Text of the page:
Archived Post

Patent report: annotations in Final Cut Pro X, transit systems and Maps

Apple files for — and is granted — lots of patents by the U.S. Patent & Trademark Office. Many are for inventions that never see the light of day. However, you never can tell which ones will materialize in a real product, so here are today’s patent highlights: 

Apple has been criticized for ignoring its professional users for such things as failing to update the “new” Mac Pro in years. However, a newly granted patent (number 9,390,160) for “annotation of movies” shows the company still has ideas for Final Cut Pro X, its pro-level videography software (thought he ideas could trickle down to the consumer-oriented iMovie, as well).

The patent involves a method of annotating a digital clip and setting a duration over which the annotation applies. The method provides a graphical user interface (GUI) with a display area for displaying the digital clip. The GUI provides controls for entering notes, including graphical notes, on the clip. The GUI also provides controls for setting the duration for which the annotation applies.

In some embodiments of the invention, a digital clip is played or otherwise presented to a user, and the user can enter annotation of the digital clip while it plays. Some embodiments pause the playing of a digital clip while annotations for the clip are entered. 

Another granted patent (number 9,392,415) for “modeling connectivity of transit systems” shows that Apple wants to beef up the transit features of its Maps app on OS X and iOS. The invention involves methods, program products, and systems for using a “location fingerprint” database to determine a location of a mobile device (an iPhone, iPad, or, perhaps, a Mac laptop) are described. (Location fingerprinting is a technique for location sensing on 802.11 wireless local area networks.)

The device can use location fingerprint data received from a server to determine a location of the mobile device at the venue — such as inside a train traveling underground in a subway system. The device can obtain, from a sensor of the mobile device, a vector of sensor readings, each sensor reading can measure an environment variable — such as a signal received by the sensor from a signal source. The device can perform a statistical match between the vector and the location fingerprint data. The device can then estimate a current location of the mobile device based on the statistical match.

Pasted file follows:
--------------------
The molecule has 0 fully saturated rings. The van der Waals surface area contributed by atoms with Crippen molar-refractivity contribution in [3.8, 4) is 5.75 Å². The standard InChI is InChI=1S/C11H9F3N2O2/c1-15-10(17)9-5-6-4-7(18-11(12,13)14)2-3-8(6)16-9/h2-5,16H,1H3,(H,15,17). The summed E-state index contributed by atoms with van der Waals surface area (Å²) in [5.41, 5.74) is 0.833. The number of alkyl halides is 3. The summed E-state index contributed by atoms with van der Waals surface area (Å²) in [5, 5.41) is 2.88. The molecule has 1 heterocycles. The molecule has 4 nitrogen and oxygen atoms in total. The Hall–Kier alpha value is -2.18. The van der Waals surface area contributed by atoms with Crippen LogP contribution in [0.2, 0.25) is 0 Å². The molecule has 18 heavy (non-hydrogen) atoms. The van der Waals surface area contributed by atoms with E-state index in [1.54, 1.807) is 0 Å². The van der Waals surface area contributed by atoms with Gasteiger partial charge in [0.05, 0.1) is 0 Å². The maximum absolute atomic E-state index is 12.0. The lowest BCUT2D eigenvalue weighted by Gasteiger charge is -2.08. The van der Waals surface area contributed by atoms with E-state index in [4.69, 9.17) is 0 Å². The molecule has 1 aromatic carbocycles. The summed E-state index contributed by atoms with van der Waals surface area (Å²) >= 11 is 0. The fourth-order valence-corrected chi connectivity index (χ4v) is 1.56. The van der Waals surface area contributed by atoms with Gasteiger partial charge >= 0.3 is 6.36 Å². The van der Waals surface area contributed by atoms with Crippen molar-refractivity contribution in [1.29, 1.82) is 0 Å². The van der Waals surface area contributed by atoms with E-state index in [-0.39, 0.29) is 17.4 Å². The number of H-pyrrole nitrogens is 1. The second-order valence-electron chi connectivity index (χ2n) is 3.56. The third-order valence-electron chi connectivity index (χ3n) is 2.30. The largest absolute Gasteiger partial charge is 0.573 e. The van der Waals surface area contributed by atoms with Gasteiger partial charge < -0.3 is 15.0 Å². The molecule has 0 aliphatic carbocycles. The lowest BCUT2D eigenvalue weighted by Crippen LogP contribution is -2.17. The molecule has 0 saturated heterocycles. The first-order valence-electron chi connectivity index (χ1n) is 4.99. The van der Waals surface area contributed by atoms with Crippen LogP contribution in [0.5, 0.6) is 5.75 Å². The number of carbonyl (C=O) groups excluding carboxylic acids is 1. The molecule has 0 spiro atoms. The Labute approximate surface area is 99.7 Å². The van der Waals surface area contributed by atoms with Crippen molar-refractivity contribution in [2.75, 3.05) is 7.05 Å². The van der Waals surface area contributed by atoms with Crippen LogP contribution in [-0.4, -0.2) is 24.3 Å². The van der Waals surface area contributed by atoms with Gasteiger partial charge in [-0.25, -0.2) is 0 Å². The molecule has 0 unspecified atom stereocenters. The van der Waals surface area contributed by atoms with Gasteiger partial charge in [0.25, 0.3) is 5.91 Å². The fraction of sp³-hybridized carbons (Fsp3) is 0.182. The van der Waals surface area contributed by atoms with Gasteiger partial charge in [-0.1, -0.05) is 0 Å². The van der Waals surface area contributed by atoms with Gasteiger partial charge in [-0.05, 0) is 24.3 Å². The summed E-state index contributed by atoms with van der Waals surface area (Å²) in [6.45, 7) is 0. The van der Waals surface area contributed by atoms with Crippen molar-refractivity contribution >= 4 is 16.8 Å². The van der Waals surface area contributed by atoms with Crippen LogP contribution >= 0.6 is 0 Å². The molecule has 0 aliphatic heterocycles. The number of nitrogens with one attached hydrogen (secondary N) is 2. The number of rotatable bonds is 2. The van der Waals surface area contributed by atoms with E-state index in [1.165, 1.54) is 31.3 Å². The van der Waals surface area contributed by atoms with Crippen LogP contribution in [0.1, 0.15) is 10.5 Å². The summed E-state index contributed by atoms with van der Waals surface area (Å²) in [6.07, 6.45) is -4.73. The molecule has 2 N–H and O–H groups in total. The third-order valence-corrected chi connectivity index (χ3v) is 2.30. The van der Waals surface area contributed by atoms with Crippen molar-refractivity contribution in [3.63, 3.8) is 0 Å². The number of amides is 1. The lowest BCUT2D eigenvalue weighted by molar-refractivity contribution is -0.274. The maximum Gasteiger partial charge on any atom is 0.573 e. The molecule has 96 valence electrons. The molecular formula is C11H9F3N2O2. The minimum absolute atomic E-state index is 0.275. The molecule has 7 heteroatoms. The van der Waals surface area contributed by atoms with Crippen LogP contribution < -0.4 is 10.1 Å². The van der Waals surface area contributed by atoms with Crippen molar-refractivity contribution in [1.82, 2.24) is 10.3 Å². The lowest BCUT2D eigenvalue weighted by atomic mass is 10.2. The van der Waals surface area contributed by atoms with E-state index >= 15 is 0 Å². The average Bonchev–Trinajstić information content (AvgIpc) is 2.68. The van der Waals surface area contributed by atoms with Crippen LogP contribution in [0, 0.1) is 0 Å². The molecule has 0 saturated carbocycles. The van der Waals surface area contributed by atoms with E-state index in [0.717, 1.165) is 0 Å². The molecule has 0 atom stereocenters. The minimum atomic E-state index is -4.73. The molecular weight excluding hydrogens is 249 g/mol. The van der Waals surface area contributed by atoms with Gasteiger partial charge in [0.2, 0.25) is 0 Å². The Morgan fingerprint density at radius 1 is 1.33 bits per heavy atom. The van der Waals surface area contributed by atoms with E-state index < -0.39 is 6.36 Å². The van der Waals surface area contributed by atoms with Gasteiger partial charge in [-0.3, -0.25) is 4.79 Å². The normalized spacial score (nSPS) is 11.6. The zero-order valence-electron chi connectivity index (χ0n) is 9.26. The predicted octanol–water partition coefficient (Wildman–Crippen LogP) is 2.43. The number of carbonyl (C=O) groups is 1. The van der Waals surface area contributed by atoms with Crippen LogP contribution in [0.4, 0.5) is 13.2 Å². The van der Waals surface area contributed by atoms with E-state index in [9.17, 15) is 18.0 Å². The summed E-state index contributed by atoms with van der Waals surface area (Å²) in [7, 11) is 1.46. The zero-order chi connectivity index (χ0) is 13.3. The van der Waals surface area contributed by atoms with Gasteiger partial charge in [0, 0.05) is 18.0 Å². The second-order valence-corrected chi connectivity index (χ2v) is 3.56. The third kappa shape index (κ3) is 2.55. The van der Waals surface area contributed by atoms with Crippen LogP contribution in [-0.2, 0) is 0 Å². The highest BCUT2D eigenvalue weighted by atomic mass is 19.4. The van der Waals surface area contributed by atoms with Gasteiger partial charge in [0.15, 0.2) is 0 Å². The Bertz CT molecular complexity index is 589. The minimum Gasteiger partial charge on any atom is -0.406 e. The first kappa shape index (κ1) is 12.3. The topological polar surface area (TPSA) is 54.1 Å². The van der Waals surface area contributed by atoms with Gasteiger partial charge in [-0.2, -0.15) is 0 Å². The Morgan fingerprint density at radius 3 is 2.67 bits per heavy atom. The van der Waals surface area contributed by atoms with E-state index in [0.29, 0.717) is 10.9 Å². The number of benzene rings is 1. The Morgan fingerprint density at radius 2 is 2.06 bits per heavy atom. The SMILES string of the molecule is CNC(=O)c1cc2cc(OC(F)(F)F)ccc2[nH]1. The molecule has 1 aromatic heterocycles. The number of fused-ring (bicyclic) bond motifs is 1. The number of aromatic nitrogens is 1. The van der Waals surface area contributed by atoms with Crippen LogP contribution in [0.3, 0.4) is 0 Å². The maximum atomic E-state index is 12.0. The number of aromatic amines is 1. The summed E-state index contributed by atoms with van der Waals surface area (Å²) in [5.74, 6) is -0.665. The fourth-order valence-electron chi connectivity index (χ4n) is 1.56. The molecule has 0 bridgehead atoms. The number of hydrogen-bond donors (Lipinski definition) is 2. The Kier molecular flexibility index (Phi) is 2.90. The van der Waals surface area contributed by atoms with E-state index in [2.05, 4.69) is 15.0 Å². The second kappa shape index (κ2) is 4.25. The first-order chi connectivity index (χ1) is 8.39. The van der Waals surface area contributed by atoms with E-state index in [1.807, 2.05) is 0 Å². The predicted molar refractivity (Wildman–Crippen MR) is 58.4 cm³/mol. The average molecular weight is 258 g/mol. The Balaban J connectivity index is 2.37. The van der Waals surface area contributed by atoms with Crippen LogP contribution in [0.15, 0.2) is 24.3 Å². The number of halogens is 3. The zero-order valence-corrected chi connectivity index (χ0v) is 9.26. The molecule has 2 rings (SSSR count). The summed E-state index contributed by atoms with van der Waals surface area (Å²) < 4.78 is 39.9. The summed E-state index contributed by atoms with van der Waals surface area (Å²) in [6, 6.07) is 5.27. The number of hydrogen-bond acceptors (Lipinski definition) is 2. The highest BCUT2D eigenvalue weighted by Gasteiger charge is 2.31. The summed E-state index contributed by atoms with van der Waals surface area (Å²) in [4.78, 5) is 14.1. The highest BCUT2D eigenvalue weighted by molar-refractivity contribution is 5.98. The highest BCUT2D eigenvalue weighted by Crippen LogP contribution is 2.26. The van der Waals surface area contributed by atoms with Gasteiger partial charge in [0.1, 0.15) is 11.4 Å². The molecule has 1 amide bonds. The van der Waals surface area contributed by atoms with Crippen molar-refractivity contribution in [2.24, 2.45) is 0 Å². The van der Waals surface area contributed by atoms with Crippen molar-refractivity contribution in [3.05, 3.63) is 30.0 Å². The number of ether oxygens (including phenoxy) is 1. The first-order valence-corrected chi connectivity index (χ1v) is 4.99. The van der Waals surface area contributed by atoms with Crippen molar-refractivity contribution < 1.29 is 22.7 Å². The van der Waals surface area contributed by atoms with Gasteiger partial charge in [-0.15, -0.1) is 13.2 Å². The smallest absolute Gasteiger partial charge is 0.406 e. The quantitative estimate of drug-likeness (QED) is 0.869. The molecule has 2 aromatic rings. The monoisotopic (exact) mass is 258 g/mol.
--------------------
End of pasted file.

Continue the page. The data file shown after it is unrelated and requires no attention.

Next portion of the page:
The transit system described in the patent can be a subway system including underground train stations and routes where location determination using GPS signals is difficult or impossible. A sampling device can measure signals, e.g., radio frequency (RF) signals detected at the stations or on the routes. A location server can construct a location fingerprint for each of the stations and the routes. Each location fingerprint can represent expected signal measurements by a user device if the user device is located at the respective station or route. The location server can provide the location fingerprint to a user device for the user device to determine a location of the user device within the station or on the route. 

Get Rugged, Rock Solid Protection With iPad 2, 3, And 4 Cases And Accessories at!

Dennis Sellers
the authorDennis Sellers
Dennis Sellers is the editor/publisher of Apple World Today. He’s been an “Apple journalist” since 1995 (starting with the first big Apple news site, MacCentral). He loves to read, run, play sports, and watch movies.